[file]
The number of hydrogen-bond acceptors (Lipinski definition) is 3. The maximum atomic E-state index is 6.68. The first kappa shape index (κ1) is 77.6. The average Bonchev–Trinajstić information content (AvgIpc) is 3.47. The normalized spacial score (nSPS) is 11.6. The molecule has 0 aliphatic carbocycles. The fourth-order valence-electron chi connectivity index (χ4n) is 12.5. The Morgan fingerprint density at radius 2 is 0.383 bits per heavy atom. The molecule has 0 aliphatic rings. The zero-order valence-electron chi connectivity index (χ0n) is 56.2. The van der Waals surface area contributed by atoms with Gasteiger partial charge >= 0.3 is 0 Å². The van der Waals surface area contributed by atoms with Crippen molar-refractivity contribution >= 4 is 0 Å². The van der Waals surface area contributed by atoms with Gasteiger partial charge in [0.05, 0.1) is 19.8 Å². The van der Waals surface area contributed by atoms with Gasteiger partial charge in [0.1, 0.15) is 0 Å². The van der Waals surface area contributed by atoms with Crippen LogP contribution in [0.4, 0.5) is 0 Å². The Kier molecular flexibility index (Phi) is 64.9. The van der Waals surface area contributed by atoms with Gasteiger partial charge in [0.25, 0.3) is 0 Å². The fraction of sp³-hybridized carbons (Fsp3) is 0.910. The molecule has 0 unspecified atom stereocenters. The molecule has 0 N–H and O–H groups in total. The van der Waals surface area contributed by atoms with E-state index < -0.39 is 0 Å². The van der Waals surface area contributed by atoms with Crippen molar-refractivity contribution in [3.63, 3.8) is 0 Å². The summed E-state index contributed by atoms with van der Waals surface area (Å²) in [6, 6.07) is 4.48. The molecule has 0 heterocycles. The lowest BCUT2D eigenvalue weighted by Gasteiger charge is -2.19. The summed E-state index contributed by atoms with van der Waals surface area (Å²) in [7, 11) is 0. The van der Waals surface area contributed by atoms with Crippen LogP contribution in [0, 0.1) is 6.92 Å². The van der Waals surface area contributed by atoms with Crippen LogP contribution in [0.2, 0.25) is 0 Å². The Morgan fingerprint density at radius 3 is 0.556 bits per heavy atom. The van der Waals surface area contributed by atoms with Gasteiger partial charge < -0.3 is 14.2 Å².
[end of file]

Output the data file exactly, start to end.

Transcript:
The number of hydrogen-bond acceptors (Lipinski definition) is 3. The maximum atomic E-state index is 6.68. The first kappa shape index (κ1) is 77.6. The average Bonchev–Trinajstić information content (AvgIpc) is 3.47. The normalized spacial score (nSPS) is 11.6. The molecule has 0 aliphatic carbocycles. The fourth-order valence-electron chi connectivity index (χ4n) is 12.5. The Morgan fingerprint density at radius 2 is 0.383 bits per heavy atom. The molecule has 0 aliphatic rings. The zero-order valence-electron chi connectivity index (χ0n) is 56.2. The van der Waals surface area contributed by atoms with Gasteiger partial charge >= 0.3 is 0 Å². The van der Waals surface area contributed by atoms with Crippen molar-refractivity contribution >= 4 is 0 Å². The van der Waals surface area contributed by atoms with Gasteiger partial charge in [0.05, 0.1) is 19.8 Å². The van der Waals surface area contributed by atoms with Gasteiger partial charge in [0.1, 0.15) is 0 Å². The van der Waals surface area contributed by atoms with Crippen LogP contribution in [0.4, 0.5) is 0 Å². The Kier molecular flexibility index (Phi) is 64.9. The van der Waals surface area contributed by atoms with Gasteiger partial charge in [0.25, 0.3) is 0 Å². The fraction of sp³-hybridized carbons (Fsp3) is 0.910. The molecule has 0 unspecified atom stereocenters. The molecule has 0 N–H and O–H groups in total. The van der Waals surface area contributed by atoms with E-state index < -0.39 is 0 Å². The van der Waals surface area contributed by atoms with Crippen molar-refractivity contribution in [3.63, 3.8) is 0 Å². The summed E-state index contributed by atoms with van der Waals surface area (Å²) in [6, 6.07) is 4.48. The molecule has 0 heterocycles. The lowest BCUT2D eigenvalue weighted by Gasteiger charge is -2.19. The summed E-state index contributed by atoms with van der Waals surface area (Å²) in [7, 11) is 0. The van der Waals surface area contributed by atoms with Crippen LogP contribution in [0, 0.1) is 6.92 Å². The van der Waals surface area contributed by atoms with Crippen LogP contribution in [0.2, 0.25) is 0 Å². The Morgan fingerprint density at radius 3 is 0.556 bits per heavy atom. The van der Waals surface area contributed by atoms with Gasteiger partial charge < -0.3 is 14.2 Å².